Wednesday, July 28, 2010

My weird summer

Liat is away in America. She's having a great time there, although I'm glad to hear she misses Israel.

Tali just left for camp for two weeks, after working at a "kaytana" (day camp). Now Orli's taking a two-week stint there. Orli has loads of friends in town and is busy with them and with Bnei Akiva, her youth group.

Last year, I'd get home from work, settle in a bit and we'd be off to the beach by 3 or 4 and stay there till dark.

This year my kids don't seem to need me to take them any more. They are managing on their own, thank you very much.

It's every parent's dream, huh? But I'm finding it a bit...disconcerting. Maybe even lonely.

It's not that I don't have what to do, or have my own peers who have similar schedules; it's just that--I kind of like hanging out with my girls. (Except for shopping. That drives me nuts).

The empty nest lurks...


HAPPY BIRTHDAY TO ORLI, WHO IS OFFICIALLY A TEENAGER TODAY!!! (Although who are we kidding, she's been behaving like one since she turned three).

Thursday, July 8, 2010

Here's a really useful cooking tip

If the recipe you're working with calls for a jalapeno pepper, DO NOT think "That doesn't look very hot", and proceed to put one of the little seeds on your tongue. Trust me on this one.

(Yes, I did.)

Now that we got that out of the way, here's Abuelita's Eggplant Spread.

1 large eggplant
1 large onion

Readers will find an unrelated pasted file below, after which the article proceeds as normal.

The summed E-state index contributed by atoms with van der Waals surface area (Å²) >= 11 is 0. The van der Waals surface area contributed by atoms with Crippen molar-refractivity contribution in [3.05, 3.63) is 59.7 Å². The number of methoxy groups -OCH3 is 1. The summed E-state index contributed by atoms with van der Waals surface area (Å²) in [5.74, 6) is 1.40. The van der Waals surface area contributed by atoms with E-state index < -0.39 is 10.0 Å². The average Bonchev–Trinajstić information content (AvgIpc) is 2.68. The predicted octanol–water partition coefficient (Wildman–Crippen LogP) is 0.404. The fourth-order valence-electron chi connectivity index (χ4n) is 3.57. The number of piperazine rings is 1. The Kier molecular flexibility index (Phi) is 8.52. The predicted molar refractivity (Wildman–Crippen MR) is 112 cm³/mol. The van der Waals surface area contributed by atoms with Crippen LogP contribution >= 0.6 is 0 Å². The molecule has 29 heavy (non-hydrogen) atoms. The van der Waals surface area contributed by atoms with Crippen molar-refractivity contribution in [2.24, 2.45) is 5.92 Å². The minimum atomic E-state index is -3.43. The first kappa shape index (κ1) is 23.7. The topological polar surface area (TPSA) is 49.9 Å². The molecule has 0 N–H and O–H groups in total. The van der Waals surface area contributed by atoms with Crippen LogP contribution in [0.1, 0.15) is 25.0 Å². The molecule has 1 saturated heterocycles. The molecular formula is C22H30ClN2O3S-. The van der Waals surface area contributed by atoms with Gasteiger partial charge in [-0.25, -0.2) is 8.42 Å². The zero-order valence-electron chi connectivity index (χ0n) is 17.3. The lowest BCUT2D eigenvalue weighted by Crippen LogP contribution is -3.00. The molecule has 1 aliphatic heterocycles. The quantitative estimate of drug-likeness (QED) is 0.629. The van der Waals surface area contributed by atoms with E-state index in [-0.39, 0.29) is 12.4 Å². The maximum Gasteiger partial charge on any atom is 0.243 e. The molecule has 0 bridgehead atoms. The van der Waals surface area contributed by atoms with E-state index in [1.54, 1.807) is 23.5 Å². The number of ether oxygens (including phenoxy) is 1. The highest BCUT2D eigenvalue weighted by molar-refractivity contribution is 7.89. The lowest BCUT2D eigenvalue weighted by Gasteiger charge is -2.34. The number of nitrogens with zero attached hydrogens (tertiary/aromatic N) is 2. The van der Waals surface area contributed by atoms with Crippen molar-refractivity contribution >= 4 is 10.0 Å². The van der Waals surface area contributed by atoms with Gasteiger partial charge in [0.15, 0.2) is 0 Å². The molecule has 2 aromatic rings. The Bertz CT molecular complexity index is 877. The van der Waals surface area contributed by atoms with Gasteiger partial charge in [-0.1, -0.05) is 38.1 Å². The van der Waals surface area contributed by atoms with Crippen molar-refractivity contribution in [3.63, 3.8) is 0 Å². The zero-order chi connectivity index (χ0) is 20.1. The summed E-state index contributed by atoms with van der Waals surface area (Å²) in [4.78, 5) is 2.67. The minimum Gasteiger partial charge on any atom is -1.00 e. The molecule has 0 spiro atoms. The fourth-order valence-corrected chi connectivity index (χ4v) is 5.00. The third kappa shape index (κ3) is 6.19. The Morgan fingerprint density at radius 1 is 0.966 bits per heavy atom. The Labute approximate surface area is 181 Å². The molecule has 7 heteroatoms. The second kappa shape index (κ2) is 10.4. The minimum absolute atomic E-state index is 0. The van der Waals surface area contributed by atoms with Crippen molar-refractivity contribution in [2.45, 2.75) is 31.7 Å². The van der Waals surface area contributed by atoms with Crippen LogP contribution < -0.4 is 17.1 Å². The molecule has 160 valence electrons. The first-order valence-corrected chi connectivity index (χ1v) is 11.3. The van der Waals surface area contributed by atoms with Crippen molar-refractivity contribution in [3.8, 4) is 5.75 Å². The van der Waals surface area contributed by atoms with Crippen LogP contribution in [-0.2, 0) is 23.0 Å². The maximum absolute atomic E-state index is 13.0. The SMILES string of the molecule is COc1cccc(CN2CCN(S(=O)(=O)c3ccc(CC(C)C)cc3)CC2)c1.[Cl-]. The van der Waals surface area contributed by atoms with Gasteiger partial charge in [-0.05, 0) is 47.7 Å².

1 red pepper
1 hot pepper (the long green one was hot enough)
2 TBS. tomato paste
2-3 tsp. vinegar

Peel and cube the eggplant, salt it and put in a colander until it "cries"--liquid will drain out and the eggplant will be softer.

(I didn't rinse the eggplant, but I probably should have, it is a tiny drop on the salty side now).

Saute the eggplant in a bit of vegetable oil until it looks cooked. Abuelita (that's my mother-in-law) said to do it until it's "transparent", but I never could see through the eggplant, so at one point I said, "that's enough, you looked cooked".

Remove the eggplant and in the same pan saute the onion and the peppers without tasting any errant seeds.

When that's done, add the cooked eggplant, a bit of water, the tomato paste and the vinegar. Leave it on a low flame for a couple of minutes stirring frequently. (Or don't bother stirring it frequently, that's an annoying instruction).

It's a nice treat with crackers or to serve at the beginning of a meal with your chumus and other "salatim" (little salads that Israelis serve at practically every meal).

Now excuse me while I go ice my mouth.

Sunday, July 4, 2010

A birthday, an interview and a mystery

I no longer live there, but I'd be remiss in not mentioning a very special birthday. America is 234 years old today and I pray that she will continue to stay strong. I am proud to be American--living in Israel does not negate that pride.

In other news, I was interviewed by Ilana-Davita. I love her blog and she has been on my blogroll from the beginning. She is doing a series on Israeli bloggers (now why didn't I think of that?) and I was honored to be included. You can read the interview here.

Finally a weird thing happened here at Casa Baila. We were away for Shabbat and when Isaac and I returned late Saturday night, we found that the glass table on the furniture was completely shattered. As in a gazillion pieces. Noone was home for the weekend, nothing else was disturbed, I didn't see a stone or anything near the table.

What do you think happened?

Ahh, and let me not forget--Haveil Havalim is up here. If you want to know what's happening around the Jewish blogosphere that should be your go-to place.